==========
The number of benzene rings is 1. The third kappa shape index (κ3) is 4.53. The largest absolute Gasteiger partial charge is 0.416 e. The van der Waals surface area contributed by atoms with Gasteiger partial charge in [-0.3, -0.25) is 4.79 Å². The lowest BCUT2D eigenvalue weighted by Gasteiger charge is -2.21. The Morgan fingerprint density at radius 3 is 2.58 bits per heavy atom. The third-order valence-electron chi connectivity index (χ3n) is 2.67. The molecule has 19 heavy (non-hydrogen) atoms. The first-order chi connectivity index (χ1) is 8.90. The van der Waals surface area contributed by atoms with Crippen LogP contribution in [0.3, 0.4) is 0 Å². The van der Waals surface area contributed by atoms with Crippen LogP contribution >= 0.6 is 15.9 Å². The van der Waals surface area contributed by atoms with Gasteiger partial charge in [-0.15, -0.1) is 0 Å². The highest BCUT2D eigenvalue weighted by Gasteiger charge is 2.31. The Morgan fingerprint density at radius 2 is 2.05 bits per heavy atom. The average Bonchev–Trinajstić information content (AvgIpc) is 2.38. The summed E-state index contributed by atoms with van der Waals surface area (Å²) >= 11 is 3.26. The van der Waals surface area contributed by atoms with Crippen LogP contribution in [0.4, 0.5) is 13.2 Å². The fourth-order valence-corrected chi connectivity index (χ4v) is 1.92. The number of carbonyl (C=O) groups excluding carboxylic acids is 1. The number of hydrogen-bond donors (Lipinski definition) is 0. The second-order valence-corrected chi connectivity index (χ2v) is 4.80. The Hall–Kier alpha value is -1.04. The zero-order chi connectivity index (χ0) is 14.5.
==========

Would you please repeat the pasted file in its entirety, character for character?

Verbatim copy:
The number of benzene rings is 1. The third kappa shape index (κ3) is 4.53. The largest absolute Gasteiger partial charge is 0.416 e. The van der Waals surface area contributed by atoms with Gasteiger partial charge in [-0.3, -0.25) is 4.79 Å². The lowest BCUT2D eigenvalue weighted by Gasteiger charge is -2.21. The Morgan fingerprint density at radius 3 is 2.58 bits per heavy atom. The third-order valence-electron chi connectivity index (χ3n) is 2.67. The molecule has 19 heavy (non-hydrogen) atoms. The first-order chi connectivity index (χ1) is 8.90. The van der Waals surface area contributed by atoms with Crippen LogP contribution in [0.3, 0.4) is 0 Å². The van der Waals surface area contributed by atoms with Crippen LogP contribution >= 0.6 is 15.9 Å². The van der Waals surface area contributed by atoms with Gasteiger partial charge in [-0.15, -0.1) is 0 Å². The highest BCUT2D eigenvalue weighted by Gasteiger charge is 2.31. The Morgan fingerprint density at radius 2 is 2.05 bits per heavy atom. The average Bonchev–Trinajstić information content (AvgIpc) is 2.38. The summed E-state index contributed by atoms with van der Waals surface area (Å²) >= 11 is 3.26. The van der Waals surface area contributed by atoms with Crippen LogP contribution in [0.4, 0.5) is 13.2 Å². The fourth-order valence-corrected chi connectivity index (χ4v) is 1.92. The number of carbonyl (C=O) groups excluding carboxylic acids is 1. The number of hydrogen-bond donors (Lipinski definition) is 0. The second-order valence-corrected chi connectivity index (χ2v) is 4.80. The Hall–Kier alpha value is -1.04. The zero-order chi connectivity index (χ0) is 14.5.